Why #MeToo Has No Place for Me…Yet: Recentering Black Women in the #MeToo Movement

Mar 08, 2023

By Marsheda Ewulomi


*Content Warning: This piece contains discussion of sexual violence and suicidal ideation.


I clutched my cell phone tightly as I attempted to inhale my sobs. A friend of mine who was visiting was in the next room and I didn’t want her to hear me breaking down to my best friend, Marilyn. “Marsheda there is something you aren’t sharing. You don’t have to share it with me, but you have to get it out to heal,” she said. For a moment, time floated in my throat. She was right. Beyond her being a licensed mental health practitioner and doctoral student, we had been “chosen sisters” for over seventeen years. She knew me. She also knew how essential words were to unlocking my liberation.

I heard myself say, “I let him rape me and I stayed.” The “him” was my ex-fiancé. We had been together for close to five and a half years before we finally called it quits. At the time of this conversation with Marilyn, close to three years had passed since the wrap-up of our relationship. However, I still had difficulty forgiving myself for not protecting myself. For not leaving sooner. For not believing I was worth more.

It had been three years since our breakup and the thought that I was still having to clean up the aftereffects of what he had done to me elevated my body temperature. Was being trapped in my apartment alone during the peak of COVID-19 with all of the demons and childhood trauma that the split caused to surface not enough? I left him with a better-paying job, improved personal business, and a better haircut. In exchange, I got trauma that I was now responsible for managing. Still, it took time, but I had finally stopped being angry. I had healed and moved on. But this story of “I let him…and I stayed” played in the undercurrent of my subconscious as a Scarlet Letter I tried so hard to conceal and avoid. I did not want to make time to go through the process of healing as a rape victim. He had taken so much of my time already: 5.5 half years plus two years of therapy, soul searching, and healing. I did all of this trapped and alone in a pandemic, while working to pass police accountability and criminal justice legislation in Chicago. I was tired. 

At the moment of the call with Marilyn, I was in a new chapter of my life. I had become a full-time entrepreneur. Imagine, a Black woman attorney who quits her job, and moves from a metropolis like Chicago to Mesa, Arizona (a city and state that were not on my radar), to build a business empire without a blueprint–just a word from her Creator.  I was building businesses and my life. It was like crafting the plane, flying it, and transforming it into a helicopter or missile, whatever was needed, in mid-air. When I say I didn’t have time, I mean I literally did not have time.  I didn’t have time to go through the process of being a victim or survivor.  I knew I didn’t “let” it happen. I knew that I could not have been the only woman who felt like this.  But I also knew that I wouldn’t find any solace in saying “Me Too.”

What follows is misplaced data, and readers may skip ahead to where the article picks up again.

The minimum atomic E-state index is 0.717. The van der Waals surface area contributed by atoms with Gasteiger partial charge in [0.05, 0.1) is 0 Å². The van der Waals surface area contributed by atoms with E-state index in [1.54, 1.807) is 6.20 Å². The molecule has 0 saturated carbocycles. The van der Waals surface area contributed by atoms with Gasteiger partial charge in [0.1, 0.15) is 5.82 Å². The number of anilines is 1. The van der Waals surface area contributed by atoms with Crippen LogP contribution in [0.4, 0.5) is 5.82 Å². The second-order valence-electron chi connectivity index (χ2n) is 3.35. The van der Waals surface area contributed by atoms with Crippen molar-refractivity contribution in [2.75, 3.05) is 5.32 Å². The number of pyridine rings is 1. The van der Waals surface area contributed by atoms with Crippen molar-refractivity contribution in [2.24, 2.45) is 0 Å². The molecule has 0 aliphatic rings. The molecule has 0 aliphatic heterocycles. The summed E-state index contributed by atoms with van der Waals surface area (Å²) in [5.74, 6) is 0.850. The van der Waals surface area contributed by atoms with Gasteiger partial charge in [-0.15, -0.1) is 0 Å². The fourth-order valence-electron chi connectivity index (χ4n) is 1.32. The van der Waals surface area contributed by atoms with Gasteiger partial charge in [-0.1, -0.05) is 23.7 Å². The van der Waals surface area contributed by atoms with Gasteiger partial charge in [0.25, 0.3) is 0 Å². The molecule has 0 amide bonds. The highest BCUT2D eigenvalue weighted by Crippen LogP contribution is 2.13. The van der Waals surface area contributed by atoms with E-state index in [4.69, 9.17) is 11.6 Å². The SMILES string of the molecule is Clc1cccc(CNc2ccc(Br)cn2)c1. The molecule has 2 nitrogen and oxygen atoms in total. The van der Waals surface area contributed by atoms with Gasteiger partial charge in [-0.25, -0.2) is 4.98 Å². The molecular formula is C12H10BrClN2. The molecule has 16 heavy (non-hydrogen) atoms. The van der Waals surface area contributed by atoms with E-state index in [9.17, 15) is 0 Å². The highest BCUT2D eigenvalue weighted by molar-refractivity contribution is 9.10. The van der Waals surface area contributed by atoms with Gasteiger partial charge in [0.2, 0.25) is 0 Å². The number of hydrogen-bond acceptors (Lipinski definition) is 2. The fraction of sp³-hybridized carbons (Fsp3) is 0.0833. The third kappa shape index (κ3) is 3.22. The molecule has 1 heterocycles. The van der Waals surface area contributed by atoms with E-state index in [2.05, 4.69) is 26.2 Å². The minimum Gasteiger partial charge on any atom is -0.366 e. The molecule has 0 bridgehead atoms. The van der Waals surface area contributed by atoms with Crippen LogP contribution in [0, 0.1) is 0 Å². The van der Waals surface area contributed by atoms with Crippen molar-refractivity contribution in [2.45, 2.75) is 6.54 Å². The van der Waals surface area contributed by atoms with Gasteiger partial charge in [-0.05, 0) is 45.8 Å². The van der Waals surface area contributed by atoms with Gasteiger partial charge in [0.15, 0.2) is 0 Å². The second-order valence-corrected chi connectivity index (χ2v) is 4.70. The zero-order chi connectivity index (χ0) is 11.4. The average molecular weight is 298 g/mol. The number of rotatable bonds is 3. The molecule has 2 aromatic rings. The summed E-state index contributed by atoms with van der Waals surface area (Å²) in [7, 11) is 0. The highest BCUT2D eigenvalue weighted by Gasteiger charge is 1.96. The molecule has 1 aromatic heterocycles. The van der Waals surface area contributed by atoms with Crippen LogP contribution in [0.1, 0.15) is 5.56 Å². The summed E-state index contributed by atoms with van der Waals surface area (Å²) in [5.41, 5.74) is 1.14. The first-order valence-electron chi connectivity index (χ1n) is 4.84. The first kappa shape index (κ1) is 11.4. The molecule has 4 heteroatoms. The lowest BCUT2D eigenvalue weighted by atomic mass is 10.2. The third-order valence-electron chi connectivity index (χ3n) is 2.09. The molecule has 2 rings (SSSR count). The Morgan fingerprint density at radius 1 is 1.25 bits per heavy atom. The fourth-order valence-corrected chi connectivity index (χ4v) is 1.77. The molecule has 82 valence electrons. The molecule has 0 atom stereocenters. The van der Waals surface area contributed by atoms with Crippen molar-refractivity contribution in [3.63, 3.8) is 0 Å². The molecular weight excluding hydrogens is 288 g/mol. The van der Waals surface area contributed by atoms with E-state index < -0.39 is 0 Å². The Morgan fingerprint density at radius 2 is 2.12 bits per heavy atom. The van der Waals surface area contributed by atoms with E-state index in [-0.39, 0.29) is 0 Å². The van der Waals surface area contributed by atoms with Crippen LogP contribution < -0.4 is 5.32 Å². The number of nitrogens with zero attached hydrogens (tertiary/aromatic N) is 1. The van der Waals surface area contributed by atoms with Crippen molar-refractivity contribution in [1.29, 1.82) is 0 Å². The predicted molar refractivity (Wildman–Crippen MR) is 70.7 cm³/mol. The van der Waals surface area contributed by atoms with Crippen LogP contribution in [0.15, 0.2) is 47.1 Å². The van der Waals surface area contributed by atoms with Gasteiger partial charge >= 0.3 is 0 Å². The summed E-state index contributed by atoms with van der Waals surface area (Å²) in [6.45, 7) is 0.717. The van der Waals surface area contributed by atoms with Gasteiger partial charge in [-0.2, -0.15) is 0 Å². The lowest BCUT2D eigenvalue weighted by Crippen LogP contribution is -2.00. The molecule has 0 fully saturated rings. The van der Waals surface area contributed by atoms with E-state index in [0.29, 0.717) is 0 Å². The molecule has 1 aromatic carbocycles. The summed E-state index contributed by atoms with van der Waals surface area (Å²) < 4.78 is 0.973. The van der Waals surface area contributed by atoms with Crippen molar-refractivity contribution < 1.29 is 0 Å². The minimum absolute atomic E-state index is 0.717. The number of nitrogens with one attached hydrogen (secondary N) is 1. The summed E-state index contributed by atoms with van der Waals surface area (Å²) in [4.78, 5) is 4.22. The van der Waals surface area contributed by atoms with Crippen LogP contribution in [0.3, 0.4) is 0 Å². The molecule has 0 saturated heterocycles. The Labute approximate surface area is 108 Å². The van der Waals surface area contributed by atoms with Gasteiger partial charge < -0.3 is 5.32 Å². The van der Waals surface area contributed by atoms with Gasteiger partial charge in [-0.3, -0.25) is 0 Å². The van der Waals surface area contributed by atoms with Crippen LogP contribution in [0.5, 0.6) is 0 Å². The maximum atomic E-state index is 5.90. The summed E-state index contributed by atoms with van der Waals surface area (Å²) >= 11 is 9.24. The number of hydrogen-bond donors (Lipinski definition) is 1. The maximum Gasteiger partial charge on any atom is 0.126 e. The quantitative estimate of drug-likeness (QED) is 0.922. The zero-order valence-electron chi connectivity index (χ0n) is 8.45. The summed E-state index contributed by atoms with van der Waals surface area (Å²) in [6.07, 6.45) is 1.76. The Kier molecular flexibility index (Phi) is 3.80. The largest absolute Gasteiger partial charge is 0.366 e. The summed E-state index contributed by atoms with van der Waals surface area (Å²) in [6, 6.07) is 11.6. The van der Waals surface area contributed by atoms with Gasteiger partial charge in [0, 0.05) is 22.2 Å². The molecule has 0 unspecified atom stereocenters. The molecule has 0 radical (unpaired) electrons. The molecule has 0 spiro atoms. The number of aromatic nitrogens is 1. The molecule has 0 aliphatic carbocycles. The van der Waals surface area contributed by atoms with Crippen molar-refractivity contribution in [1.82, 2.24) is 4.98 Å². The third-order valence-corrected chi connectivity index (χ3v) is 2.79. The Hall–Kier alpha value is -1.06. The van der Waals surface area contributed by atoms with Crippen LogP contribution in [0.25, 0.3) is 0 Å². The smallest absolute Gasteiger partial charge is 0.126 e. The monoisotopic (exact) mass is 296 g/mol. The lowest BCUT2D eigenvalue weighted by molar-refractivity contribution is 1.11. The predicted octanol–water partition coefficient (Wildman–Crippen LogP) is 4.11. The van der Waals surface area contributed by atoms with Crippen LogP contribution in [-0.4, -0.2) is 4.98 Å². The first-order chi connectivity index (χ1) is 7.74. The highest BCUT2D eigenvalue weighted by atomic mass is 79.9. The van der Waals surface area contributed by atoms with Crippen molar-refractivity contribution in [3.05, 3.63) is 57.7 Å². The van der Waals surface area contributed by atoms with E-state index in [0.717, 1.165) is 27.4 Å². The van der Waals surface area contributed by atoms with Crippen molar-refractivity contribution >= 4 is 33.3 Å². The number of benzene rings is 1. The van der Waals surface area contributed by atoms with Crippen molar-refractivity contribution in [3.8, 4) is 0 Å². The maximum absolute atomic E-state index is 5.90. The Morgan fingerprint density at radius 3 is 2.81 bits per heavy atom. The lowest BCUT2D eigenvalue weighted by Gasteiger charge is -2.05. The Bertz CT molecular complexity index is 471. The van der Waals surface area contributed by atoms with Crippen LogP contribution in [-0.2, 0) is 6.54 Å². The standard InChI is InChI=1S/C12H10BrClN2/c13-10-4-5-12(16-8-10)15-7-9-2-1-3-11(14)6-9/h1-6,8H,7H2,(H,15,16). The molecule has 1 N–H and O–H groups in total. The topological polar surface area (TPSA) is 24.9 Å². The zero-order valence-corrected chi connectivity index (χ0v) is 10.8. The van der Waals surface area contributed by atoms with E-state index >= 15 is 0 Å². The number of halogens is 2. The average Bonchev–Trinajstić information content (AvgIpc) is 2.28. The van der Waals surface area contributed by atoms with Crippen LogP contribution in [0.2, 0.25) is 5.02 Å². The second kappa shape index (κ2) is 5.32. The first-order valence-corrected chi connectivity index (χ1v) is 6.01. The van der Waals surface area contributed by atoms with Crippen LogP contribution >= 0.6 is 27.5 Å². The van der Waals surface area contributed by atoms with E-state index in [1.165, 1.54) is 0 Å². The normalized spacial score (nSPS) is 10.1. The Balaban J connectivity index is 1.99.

Beyond the denial that most women who have been sexually assaulted face, I realized that my resistance to the “Me Too” Movement came from a different place. Tarana Burke started this movement using the words, “me too” as a tool for survivors to heal through empathy, specifically for Black and Brown girls with limited access to support. (Tarana Burke, Unbound My Story of Liberation and the Birth of the Me Too Movement). However, the face of this movement has become a white woman - a fear that brought Burke to tears once the movement exploded. In her book, she writes:

I was watching the hashtag grow by the minute on Twitter…Facebook too…but not significantly in our community - meaning Black folks - on either platform.

“This can’t happen,” I said through my tears. “Not like this! Ya’ll know if these white women start using this hashtag, and it gets popular, they will never believe that a Black woman…has been building a movement for the same purposes, using those exact words, for years now. It will be over…I will have worked all these years for nothing.”